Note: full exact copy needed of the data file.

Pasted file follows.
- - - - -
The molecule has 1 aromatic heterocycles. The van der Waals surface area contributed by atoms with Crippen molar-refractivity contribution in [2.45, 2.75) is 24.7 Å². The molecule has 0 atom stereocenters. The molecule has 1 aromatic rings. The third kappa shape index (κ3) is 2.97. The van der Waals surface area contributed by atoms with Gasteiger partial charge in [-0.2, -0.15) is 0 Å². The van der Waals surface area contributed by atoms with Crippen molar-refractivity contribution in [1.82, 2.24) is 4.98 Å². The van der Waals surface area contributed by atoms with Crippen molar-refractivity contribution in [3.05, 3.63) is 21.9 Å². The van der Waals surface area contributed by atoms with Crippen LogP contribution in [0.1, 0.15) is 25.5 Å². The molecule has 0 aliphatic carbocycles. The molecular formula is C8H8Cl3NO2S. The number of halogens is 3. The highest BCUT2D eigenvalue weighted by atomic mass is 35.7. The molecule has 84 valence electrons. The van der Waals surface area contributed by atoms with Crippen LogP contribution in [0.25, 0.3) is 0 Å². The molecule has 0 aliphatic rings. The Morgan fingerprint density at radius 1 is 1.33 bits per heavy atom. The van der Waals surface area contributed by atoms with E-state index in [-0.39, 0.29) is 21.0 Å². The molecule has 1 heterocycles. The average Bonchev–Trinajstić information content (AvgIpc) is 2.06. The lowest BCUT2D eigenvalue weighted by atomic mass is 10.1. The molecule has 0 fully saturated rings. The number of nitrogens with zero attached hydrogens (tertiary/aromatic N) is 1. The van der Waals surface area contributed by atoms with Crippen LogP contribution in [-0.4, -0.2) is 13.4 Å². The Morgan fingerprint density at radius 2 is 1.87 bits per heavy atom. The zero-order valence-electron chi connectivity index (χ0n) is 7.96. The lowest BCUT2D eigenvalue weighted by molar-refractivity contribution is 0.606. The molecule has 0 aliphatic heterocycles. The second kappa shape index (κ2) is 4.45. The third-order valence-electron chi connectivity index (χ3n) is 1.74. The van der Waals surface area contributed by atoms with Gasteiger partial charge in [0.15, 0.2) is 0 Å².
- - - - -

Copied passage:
The molecule has 1 aromatic heterocycles. The van der Waals surface area contributed by atoms with Crippen molar-refractivity contribution in [2.45, 2.75) is 24.7 Å². The molecule has 0 atom stereocenters. The molecule has 1 aromatic rings. The third kappa shape index (κ3) is 2.97. The van der Waals surface area contributed by atoms with Gasteiger partial charge in [-0.2, -0.15) is 0 Å². The van der Waals surface area contributed by atoms with Crippen molar-refractivity contribution in [1.82, 2.24) is 4.98 Å². The van der Waals surface area contributed by atoms with Crippen molar-refractivity contribution in [3.05, 3.63) is 21.9 Å². The van der Waals surface area contributed by atoms with Crippen LogP contribution in [0.1, 0.15) is 25.5 Å². The molecule has 0 aliphatic carbocycles. The molecular formula is C8H8Cl3NO2S. The number of halogens is 3. The highest BCUT2D eigenvalue weighted by atomic mass is 35.7. The molecule has 84 valence electrons. The van der Waals surface area contributed by atoms with Crippen LogP contribution in [0.25, 0.3) is 0 Å². The molecule has 0 aliphatic rings. The Morgan fingerprint density at radius 1 is 1.33 bits per heavy atom. The van der Waals surface area contributed by atoms with E-state index in [-0.39, 0.29) is 21.0 Å². The molecule has 1 heterocycles. The average Bonchev–Trinajstić information content (AvgIpc) is 2.06. The lowest BCUT2D eigenvalue weighted by atomic mass is 10.1. The molecule has 0 fully saturated rings. The number of nitrogens with zero attached hydrogens (tertiary/aromatic N) is 1. The van der Waals surface area contributed by atoms with Crippen LogP contribution in [-0.4, -0.2) is 13.4 Å². The Morgan fingerprint density at radius 2 is 1.87 bits per heavy atom. The zero-order valence-electron chi connectivity index (χ0n) is 7.96. The lowest BCUT2D eigenvalue weighted by molar-refractivity contribution is 0.606. The molecule has 0 aliphatic heterocycles. The second kappa shape index (κ2) is 4.45. The third-order valence-electron chi connectivity index (χ3n) is 1.74. The van der Waals surface area contributed by atoms with Gasteiger partial charge in [0.15, 0.2) is 0 Å².